The soufflé is one of the most technically challenging desserts, and its signature height is only made possible because of egg whites and cream of tartar. Considering the recipe is notoriously hard to master, substituting any of its ingredients is normally a risky game, but eHow confirmed there's one exception. When it comes to cream of tartar, citric acid works just as well. The reason, the article explained, is that "Soufflé gets its rise from the air trapped by coagulated egg proteins." Citric acid coagulates the egg proteins in the same way cream of tartar does, so for a soufflé, it's the best alternative ingredient if you don't have any cream of tartar to spare. If you don't have either of the two ingredients, unfortunately, you're out of luck, as a soufflé relies on such a specific combination of chemical reactions that any other cream of tartar substitute, like corn syrup, for example, won't cut it.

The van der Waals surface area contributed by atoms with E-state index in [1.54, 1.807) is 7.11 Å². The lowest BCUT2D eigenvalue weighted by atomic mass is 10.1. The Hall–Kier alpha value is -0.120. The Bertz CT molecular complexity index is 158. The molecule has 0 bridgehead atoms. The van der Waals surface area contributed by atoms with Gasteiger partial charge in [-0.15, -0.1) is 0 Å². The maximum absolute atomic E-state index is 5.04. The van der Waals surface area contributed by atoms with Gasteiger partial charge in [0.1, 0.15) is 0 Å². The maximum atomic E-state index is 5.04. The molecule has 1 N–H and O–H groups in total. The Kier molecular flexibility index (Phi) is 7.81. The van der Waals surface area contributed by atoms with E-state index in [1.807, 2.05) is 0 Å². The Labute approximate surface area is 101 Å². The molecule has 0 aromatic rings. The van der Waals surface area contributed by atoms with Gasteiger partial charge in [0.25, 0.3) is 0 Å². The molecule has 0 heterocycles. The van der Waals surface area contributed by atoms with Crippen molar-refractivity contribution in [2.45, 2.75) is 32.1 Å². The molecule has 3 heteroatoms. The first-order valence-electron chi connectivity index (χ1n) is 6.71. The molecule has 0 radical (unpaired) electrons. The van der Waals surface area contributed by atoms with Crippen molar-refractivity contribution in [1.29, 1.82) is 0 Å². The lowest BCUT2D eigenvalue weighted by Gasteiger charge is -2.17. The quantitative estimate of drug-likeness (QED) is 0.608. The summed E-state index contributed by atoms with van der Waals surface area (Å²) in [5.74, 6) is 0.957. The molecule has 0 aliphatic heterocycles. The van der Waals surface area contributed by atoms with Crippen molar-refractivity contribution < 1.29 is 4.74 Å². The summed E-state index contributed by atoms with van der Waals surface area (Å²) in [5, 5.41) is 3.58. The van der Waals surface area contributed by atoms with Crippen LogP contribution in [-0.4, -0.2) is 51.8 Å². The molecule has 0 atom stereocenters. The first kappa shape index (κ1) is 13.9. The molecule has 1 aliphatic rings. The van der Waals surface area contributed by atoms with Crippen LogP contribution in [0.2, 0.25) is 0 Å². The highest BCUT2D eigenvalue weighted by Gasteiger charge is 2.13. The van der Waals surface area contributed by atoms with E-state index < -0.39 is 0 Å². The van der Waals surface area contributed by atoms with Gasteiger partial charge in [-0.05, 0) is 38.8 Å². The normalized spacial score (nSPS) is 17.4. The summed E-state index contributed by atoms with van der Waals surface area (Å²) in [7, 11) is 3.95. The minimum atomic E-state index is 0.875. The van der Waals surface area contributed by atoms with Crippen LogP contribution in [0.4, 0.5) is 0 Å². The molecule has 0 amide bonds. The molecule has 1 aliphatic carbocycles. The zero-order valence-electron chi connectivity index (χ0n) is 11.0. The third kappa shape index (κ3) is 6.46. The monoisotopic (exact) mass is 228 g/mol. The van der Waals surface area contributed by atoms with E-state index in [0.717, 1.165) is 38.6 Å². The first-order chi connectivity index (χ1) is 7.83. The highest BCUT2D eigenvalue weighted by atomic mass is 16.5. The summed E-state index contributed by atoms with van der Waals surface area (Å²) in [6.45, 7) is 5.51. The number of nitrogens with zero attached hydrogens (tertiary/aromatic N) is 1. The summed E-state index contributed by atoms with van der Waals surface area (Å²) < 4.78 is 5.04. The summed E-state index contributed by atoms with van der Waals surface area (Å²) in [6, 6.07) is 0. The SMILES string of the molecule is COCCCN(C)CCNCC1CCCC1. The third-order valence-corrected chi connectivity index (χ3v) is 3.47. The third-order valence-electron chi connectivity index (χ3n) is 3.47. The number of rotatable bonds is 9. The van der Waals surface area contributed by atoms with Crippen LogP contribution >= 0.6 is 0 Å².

You can substitute an equal amount of citric acid for cream of tartar in your recipe.

5. Corn syrup

Adding cream of tartar to cookie dough makes the softest batches, and it's all thanks to the crystallization inhibitors in the cream of tartar (via The Bearfoot Baker). When you take your cookies out of the oven, the dissolved sugar cools, and when it cools, it also hardens, or crystalizes. This is what gives cookies their crunch. Cream of tartar disrupts this crystallization because as an acid, it breaks down sugar into glucose and fructose, according to Science of Cooking. Corn syrup has already turned into glucose, so it's basically the product of a cream of tartar and sugar reaction. Since corn syrup doesn't crystallize in the same way that sugar would in a cookie, adding cream of tartar would be an unnecessary step. 

You can skip the cream of tartar altogether if you replace all or some of the sugar in your recipe with corn syrup, depending on how soft you want your cookies.

6. Butter